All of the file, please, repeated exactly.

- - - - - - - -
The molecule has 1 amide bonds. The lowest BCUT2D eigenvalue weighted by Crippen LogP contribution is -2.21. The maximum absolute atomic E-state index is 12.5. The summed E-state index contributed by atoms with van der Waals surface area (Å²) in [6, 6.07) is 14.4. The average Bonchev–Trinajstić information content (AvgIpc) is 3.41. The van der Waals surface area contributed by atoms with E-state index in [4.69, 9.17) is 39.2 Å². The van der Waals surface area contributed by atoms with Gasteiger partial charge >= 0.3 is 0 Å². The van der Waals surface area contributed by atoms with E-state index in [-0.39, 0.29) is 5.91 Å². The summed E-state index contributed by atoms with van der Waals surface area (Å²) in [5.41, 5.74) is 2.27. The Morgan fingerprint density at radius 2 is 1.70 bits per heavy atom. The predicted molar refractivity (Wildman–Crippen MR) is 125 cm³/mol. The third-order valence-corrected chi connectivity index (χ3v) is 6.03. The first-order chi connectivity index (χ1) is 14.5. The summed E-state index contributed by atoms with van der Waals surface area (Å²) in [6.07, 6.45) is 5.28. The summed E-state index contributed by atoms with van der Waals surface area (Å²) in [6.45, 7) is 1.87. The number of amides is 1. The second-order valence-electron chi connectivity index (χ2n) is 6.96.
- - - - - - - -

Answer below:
The molecule has 1 amide bonds. The lowest BCUT2D eigenvalue weighted by Crippen LogP contribution is -2.21. The maximum absolute atomic E-state index is 12.5. The summed E-state index contributed by atoms with van der Waals surface area (Å²) in [6, 6.07) is 14.4. The average Bonchev–Trinajstić information content (AvgIpc) is 3.41. The van der Waals surface area contributed by atoms with E-state index in [4.69, 9.17) is 39.2 Å². The van der Waals surface area contributed by atoms with Gasteiger partial charge >= 0.3 is 0 Å². The van der Waals surface area contributed by atoms with E-state index in [-0.39, 0.29) is 5.91 Å². The summed E-state index contributed by atoms with van der Waals surface area (Å²) in [5.41, 5.74) is 2.27. The Morgan fingerprint density at radius 2 is 1.70 bits per heavy atom. The predicted molar refractivity (Wildman–Crippen MR) is 125 cm³/mol. The third-order valence-corrected chi connectivity index (χ3v) is 6.03. The first-order chi connectivity index (χ1) is 14.5. The summed E-state index contributed by atoms with van der Waals surface area (Å²) in [6.07, 6.45) is 5.28. The summed E-state index contributed by atoms with van der Waals surface area (Å²) in [6.45, 7) is 1.87. The number of amides is 1. The second-order valence-electron chi connectivity index (χ2n) is 6.96.